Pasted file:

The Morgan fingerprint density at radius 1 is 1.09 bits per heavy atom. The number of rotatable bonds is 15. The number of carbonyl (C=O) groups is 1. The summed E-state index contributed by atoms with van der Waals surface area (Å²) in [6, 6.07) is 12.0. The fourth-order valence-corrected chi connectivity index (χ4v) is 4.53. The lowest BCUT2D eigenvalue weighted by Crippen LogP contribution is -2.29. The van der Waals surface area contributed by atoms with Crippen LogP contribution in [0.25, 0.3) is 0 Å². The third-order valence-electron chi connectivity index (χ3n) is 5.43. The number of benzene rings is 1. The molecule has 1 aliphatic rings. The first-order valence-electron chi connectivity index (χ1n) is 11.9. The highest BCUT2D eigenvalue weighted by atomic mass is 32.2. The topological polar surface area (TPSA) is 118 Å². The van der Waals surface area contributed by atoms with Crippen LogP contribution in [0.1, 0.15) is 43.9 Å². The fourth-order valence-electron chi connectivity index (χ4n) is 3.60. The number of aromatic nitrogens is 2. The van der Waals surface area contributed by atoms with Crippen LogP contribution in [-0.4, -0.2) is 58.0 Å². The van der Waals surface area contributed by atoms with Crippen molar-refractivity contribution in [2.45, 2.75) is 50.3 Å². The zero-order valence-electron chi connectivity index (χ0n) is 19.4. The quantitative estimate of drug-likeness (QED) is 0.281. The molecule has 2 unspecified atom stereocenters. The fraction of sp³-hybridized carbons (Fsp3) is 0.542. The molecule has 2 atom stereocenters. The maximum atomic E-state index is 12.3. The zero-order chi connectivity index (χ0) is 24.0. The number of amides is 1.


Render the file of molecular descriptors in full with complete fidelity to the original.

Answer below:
The Morgan fingerprint density at radius 1 is 1.09 bits per heavy atom. The number of rotatable bonds is 15. The number of carbonyl (C=O) groups is 1. The summed E-state index contributed by atoms with van der Waals surface area (Å²) in [6, 6.07) is 12.0. The fourth-order valence-corrected chi connectivity index (χ4v) is 4.53. The lowest BCUT2D eigenvalue weighted by Crippen LogP contribution is -2.29. The van der Waals surface area contributed by atoms with Crippen LogP contribution in [0.25, 0.3) is 0 Å². The third-order valence-electron chi connectivity index (χ3n) is 5.43. The number of benzene rings is 1. The molecule has 1 aliphatic rings. The first-order valence-electron chi connectivity index (χ1n) is 11.9. The highest BCUT2D eigenvalue weighted by atomic mass is 32.2. The topological polar surface area (TPSA) is 118 Å². The van der Waals surface area contributed by atoms with Crippen LogP contribution in [0.1, 0.15) is 43.9 Å². The fourth-order valence-electron chi connectivity index (χ4n) is 3.60. The number of aromatic nitrogens is 2. The van der Waals surface area contributed by atoms with Crippen LogP contribution in [-0.4, -0.2) is 58.0 Å². The van der Waals surface area contributed by atoms with Crippen molar-refractivity contribution in [2.45, 2.75) is 50.3 Å². The zero-order valence-electron chi connectivity index (χ0n) is 19.4. The quantitative estimate of drug-likeness (QED) is 0.281. The molecule has 2 unspecified atom stereocenters. The fraction of sp³-hybridized carbons (Fsp3) is 0.542. The molecule has 2 atom stereocenters. The maximum atomic E-state index is 12.3. The zero-order chi connectivity index (χ0) is 24.0. The number of amides is 1.